"Birnam Wood"
by T. Coraghessan Boyle
Originally published in the September 3, 2012 issue of The New Yorker.

Another story you can read for free online, from another well known short story writer. Though I’m not always keen on Boyle’s work (more on that at the end), I did enjoy this story.

It’s the 1970s and the story begins one cold September. Our narrator and his girlfriend, Nora, spent the summer season in a shack (“Back in May, when Nora was at school out West and I sent her a steady stream of wheedling letters begging her to come back to me, I’d described the place as a cottage.”). As the pleasant summer passes into a harsh September, the shack becomes unlivable. They have very little money: “enough, we hoped, to get us out of the converted chicken coop and into someplace with heat and electricity till we could think what to do next.” What to do next? It’s an awful situation. The narrator feels he should be the provider, so even though Nora laughs when they visit a tiny, dirty apartment, he doesn’t think it’s so funny. He knows he might just have to move there, and then what?

Good news comes when the narrator’s best friend comes across a housesitting job. It’s at a place called Birnam Wood and sits on a private lake. It’s more lavish than anything they could ever have expected, and right when they saw it their ill will towards each other almost vanished:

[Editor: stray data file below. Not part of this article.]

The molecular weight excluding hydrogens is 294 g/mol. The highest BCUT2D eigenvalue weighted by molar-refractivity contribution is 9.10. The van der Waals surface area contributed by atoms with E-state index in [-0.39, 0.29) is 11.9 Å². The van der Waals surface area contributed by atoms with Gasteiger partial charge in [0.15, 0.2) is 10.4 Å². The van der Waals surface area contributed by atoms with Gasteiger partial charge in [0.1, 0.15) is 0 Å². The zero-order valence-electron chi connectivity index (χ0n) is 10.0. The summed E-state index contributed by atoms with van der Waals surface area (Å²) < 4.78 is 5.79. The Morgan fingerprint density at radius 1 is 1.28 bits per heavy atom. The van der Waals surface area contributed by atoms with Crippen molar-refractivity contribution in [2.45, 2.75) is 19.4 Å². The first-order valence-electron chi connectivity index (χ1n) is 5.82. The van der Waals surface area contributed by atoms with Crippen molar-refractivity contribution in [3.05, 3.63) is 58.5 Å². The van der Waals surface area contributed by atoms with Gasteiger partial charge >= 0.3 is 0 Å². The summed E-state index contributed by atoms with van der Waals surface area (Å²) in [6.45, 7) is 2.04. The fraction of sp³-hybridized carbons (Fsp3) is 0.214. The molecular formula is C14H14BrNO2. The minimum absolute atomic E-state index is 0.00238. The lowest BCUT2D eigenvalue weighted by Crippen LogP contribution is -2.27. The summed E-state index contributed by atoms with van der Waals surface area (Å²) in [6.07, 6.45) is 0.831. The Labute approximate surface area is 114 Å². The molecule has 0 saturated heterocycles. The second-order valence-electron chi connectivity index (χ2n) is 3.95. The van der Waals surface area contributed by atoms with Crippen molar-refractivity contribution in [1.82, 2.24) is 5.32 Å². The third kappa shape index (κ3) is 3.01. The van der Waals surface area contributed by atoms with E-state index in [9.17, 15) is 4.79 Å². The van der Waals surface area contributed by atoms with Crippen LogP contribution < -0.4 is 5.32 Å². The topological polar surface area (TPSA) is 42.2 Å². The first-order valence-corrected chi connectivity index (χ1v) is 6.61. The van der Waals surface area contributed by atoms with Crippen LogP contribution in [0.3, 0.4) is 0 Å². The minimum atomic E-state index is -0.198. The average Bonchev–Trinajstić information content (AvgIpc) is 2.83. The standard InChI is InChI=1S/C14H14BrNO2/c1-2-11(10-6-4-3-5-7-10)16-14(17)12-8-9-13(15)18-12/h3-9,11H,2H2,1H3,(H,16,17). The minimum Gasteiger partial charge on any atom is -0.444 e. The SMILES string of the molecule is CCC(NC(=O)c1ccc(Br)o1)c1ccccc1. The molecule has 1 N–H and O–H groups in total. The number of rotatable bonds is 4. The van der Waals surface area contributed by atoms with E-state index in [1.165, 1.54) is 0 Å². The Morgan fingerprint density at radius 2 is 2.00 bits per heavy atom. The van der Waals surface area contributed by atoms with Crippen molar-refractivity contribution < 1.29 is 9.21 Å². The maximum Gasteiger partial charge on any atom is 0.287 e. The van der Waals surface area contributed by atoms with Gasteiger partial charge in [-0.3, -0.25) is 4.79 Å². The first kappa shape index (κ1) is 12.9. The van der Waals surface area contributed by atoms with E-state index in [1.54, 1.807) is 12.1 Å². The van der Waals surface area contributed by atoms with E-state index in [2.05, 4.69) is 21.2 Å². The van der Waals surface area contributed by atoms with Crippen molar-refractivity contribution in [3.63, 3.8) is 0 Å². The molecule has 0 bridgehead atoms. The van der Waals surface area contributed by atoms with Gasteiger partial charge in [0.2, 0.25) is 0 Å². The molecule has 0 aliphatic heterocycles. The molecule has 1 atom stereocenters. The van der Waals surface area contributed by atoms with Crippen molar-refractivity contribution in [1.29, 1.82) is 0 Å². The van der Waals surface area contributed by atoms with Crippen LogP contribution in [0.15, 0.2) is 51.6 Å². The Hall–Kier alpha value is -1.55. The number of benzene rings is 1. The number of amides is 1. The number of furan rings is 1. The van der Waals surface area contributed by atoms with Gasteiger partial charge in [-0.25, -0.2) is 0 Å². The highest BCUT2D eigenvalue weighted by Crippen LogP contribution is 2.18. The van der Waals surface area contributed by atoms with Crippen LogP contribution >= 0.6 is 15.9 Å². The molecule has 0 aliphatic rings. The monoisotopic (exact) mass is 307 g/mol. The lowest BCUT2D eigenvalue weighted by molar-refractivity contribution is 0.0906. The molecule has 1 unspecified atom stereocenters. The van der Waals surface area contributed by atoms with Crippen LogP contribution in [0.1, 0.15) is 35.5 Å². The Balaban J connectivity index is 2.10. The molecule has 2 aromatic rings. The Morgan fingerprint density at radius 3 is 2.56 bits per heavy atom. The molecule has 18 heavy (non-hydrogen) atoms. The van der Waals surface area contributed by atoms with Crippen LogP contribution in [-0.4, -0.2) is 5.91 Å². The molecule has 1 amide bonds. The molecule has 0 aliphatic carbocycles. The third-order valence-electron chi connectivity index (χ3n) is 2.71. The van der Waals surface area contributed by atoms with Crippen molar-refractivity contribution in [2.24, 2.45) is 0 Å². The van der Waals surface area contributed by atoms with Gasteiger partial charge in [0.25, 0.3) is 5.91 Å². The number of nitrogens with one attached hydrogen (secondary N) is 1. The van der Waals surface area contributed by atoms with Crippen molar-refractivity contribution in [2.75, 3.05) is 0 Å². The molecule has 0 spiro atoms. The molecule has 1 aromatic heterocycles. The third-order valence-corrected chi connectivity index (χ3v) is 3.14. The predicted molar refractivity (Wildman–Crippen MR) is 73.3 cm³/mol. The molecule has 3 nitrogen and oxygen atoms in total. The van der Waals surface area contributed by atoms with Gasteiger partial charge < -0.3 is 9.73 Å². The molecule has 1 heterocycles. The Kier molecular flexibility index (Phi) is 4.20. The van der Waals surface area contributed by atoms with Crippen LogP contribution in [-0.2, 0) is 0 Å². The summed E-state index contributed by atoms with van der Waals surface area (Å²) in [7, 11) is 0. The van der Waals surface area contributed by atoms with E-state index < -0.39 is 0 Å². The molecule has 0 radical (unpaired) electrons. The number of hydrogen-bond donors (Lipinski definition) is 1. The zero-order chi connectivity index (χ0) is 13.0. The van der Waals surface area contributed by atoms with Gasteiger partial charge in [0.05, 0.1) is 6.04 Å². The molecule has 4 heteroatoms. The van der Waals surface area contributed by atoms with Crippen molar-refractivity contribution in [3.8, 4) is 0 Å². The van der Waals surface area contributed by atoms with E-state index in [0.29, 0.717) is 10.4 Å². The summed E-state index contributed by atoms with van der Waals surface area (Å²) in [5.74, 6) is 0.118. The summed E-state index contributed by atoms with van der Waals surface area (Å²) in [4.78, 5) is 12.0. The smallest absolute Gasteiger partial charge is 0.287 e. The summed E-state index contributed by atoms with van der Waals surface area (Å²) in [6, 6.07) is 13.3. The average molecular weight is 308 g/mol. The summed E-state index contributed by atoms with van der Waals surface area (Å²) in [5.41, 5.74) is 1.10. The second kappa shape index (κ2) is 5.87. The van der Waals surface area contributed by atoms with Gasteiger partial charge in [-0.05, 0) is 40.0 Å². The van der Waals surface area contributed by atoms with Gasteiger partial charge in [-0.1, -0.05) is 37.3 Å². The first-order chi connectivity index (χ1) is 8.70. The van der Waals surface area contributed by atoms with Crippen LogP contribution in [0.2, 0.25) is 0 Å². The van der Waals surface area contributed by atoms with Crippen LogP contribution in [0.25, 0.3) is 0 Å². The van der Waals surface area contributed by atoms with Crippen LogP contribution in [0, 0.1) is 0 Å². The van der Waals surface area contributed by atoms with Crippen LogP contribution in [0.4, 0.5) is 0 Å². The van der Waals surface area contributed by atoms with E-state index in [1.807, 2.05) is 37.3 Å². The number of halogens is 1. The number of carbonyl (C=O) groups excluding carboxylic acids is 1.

A moment ago, I’d been worked up, hating her, hating the broken-down car with its bald tires and rusted-out panels that was the only thing we could afford, hating the trees and the rain, hating nature and rich people and the private lakes you couldn’t find unless you were rich yourself, unless you had a helicopter, or a whole fleet of them, and now suddenly a different mix of emotions was surging through me — surprise, yes, awe even, but a kind of desperation, too. [. . .] I knew that I had to live here or die [. . .].

Introducing Nora as his wife, the narrator and Nora successfully woo the older couple who will be moving away for the winter, trusting their home to these two young strangers. For a while, the question of what to do next doesn’t matter. They settle into a pleasant routine, both working, though still not earning much. But even at Birnam Wood trouble can enter their relationship.

It’s a finely written story and a nice read. My problem with it is one I often have with Boyle: it seems a bit on the nose, and, contrary to last week’s story by Alice Munro, here “what happens” seems more important than “what it signifies” (a conception of the short story that I picked up from May on the Short Story). Yes, when the end comes we move away from the action and are left to think about what it signifies, but the progress of the story to that point is quite “plotty,” which is not a bad thing, just not necessarily what I think of when I think of a strong short story.

I should say, though, that I still enjoyed this story, and it does leave us with some things to think about. Had we not read Alice Munro last week, I probably wouldn’t be contrasting this one as harshly. I know many readers here really enjoy Boyle, so as well as your thoughts on this story, I’d like to hear your thoughts on Boyle vis-a-vis Munro.

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